Is the US on the Brink of Cannabis Legalization? Not Quite, but the House has Voted to Remove Cannabis from the Controlled Substances Act

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December 4, 2020
Darren Grady
SmithAmundsen Cannabis Alert

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On the heels of the historic vote by the United Nations, which for the first time recognized the medicinal properties of cannabis and removed it from the most restricted substances under the 1961 Convention on Narcotic Drugs, the United States House of Representatives has voted to decriminalize cannabis. While certainly historic in every sense, this is potentially more of a symbolic moment, displaying the US legislature’s sluggish progress towards accepting the pro-cannabis opinions held by an ever increasing majority of their constituents (2/3 support legalization in some polls).

Specifically, on December 4th, by a vote of 228 to 164, the Marijuana Opportunity Reinvestment and Expungement (MORE) Act was passed by the House. While the measure was approved by the House Judiciary Committee back in November of 2019, this is the very first time Congress has actually voted on a bill to decriminalize marijuana, as it is referred to in the Controlled Substances Act (CSA). Essentially, the MORE Act would strike cannabis from the CSA (where it is still a schedule I drug - purportedly having no medical value and high potential for abuse), giving states federal level clearance to deal with cannabis as they see fit. The Act also has long overdue criminal justice reform elements, as well as federal taxation provisions.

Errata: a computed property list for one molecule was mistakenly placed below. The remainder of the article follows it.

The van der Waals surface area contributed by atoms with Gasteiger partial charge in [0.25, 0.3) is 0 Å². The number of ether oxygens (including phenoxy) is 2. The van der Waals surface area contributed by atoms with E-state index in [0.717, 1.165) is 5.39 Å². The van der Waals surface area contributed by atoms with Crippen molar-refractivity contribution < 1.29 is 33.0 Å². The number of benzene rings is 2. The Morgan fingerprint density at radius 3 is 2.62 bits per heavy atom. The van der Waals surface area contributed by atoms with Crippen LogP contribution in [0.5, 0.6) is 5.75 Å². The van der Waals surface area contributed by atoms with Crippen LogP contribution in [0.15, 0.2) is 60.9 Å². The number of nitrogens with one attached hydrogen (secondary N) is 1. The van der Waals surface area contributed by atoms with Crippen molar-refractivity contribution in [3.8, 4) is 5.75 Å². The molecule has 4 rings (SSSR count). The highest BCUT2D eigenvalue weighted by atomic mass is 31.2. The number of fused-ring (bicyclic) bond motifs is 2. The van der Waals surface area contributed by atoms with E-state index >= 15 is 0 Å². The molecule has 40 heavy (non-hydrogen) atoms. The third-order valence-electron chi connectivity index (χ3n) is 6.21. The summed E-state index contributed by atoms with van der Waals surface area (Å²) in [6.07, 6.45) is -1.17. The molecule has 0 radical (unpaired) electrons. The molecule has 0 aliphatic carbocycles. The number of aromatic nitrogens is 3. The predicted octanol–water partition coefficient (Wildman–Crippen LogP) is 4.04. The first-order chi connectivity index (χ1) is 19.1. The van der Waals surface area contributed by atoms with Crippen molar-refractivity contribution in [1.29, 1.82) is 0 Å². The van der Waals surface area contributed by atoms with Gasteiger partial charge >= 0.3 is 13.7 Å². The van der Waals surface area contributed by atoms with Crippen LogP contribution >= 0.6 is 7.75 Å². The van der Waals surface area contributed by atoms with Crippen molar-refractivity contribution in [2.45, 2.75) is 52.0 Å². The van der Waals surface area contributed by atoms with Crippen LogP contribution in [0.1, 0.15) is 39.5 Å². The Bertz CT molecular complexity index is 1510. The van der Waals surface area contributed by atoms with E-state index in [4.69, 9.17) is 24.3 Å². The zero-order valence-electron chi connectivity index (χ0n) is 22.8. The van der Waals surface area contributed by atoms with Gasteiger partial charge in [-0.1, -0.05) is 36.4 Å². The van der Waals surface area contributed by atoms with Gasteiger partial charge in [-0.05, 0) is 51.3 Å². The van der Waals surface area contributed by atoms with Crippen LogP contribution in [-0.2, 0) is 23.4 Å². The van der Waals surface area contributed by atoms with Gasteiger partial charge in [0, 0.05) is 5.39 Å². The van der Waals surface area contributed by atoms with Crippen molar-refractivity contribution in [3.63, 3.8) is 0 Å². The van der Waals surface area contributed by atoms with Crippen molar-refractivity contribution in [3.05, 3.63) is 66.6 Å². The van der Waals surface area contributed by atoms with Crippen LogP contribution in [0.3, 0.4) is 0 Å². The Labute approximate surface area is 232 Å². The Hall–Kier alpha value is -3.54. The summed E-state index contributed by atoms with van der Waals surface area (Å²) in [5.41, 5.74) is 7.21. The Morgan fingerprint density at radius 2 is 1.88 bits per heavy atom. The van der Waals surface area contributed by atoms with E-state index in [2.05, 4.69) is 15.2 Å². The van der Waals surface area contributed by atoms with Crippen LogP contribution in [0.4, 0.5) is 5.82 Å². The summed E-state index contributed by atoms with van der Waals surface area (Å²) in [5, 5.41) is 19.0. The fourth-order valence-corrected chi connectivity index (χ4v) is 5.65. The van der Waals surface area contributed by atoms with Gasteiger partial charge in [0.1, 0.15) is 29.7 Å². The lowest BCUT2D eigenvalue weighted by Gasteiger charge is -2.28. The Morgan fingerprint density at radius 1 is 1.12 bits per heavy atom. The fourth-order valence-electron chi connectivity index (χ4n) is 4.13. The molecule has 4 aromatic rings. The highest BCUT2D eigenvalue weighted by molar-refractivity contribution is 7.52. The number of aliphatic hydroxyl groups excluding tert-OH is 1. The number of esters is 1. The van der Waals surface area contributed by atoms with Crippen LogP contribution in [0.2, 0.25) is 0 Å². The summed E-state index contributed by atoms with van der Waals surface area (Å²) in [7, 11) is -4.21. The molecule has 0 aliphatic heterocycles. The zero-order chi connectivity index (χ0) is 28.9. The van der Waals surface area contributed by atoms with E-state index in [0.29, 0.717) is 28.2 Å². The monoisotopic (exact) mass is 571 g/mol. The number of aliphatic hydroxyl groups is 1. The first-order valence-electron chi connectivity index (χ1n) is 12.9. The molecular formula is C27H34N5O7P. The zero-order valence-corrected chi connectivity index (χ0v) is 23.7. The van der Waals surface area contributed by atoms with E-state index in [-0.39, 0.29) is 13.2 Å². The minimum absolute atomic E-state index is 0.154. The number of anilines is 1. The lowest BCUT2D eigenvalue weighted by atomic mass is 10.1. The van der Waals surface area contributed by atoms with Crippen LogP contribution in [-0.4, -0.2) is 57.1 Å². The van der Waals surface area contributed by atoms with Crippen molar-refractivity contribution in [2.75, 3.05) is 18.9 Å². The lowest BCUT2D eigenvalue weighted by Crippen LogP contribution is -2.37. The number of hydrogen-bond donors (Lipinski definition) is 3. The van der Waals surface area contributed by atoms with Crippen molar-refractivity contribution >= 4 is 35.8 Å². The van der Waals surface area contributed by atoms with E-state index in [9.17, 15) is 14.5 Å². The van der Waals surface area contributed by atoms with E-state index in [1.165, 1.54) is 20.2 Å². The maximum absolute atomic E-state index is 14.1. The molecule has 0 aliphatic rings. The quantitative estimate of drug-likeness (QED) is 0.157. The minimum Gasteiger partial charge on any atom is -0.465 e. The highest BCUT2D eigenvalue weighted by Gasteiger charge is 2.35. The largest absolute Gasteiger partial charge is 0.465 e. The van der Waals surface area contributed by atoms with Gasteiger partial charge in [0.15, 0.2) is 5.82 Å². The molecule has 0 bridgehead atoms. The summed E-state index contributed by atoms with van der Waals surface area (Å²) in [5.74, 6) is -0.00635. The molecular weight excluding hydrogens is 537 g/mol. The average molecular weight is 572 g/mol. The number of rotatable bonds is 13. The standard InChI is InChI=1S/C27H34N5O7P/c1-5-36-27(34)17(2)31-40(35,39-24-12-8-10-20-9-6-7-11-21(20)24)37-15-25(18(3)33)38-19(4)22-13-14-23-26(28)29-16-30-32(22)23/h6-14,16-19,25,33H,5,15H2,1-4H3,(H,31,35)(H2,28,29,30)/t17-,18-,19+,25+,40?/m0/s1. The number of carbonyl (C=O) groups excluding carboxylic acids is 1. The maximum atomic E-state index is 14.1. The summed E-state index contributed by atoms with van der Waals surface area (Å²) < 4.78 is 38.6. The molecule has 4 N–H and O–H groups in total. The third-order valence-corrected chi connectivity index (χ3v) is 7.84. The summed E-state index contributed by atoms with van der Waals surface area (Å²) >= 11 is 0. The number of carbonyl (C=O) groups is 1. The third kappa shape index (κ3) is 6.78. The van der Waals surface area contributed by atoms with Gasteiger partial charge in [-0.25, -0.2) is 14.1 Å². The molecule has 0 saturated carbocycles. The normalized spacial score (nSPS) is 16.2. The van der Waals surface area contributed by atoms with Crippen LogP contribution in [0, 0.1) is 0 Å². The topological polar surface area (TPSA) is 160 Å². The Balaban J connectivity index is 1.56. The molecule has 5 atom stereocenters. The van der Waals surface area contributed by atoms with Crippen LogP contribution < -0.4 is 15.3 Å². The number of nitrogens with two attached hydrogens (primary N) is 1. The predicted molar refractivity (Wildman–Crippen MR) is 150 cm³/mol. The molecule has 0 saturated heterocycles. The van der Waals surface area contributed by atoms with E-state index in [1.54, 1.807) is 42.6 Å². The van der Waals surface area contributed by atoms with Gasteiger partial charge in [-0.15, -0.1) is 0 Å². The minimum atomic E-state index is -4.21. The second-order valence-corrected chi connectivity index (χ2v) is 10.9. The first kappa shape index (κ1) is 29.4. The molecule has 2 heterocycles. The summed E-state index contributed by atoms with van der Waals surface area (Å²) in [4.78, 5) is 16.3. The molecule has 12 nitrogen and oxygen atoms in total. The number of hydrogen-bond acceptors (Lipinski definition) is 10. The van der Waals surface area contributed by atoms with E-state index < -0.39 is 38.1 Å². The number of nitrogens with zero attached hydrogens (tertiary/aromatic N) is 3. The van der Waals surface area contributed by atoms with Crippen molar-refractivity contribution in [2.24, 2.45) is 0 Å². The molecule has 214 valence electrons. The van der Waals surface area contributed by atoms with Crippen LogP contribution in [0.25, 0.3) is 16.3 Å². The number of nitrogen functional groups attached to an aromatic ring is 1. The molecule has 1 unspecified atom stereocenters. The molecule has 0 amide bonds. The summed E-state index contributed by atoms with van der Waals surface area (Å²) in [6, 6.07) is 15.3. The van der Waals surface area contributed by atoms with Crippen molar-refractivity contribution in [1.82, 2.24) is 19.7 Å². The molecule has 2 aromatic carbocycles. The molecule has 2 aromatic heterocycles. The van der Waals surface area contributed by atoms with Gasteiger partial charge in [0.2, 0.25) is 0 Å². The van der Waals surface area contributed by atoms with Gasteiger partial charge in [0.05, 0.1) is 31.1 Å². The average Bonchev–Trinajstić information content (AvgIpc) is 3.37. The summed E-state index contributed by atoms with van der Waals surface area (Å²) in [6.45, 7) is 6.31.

Due to the generalized reticence of Senate Republicans to actually pass the Act, this is more of a “step in the right direction” rather than an indication that The MORE Act will soon be passed based on the current Senate makeup. Nevertheless, pro-cannabis activists, those operating in the legal cannabis industry, and those seeking long overdue criminal justice reform should be very encouraged by this development. In recent years, states have been legalizing medical and recreational cannabis left and right. Most recently, in this November’s election, four more states legalized recreational cannabis. Currently, recreational cannabis is legal in 15 states. Medical cannabis is now legal in 38 states. Despite this burgeoning progress, cannabis remains illegal at the federal level pursuant to the CSA.

So where do we look now? In short, GEORGIA. Two runoffs in early January of 2021 will decide control of the Senate. Should the Democrats prevail, it is possible we could see a Senate vote on the MORE Act in 2021. Those individuals and businesses already in the legal cannabis industry, or businesses waiting for the federal status of cannabis to change before entering the market, should monitor the Senate runoffs and subsequent the progress of the MORE Act very closely. Those businesses should also speak with trusted counsel about how this landmark piece of legislation could significantly change the landscape of the industry.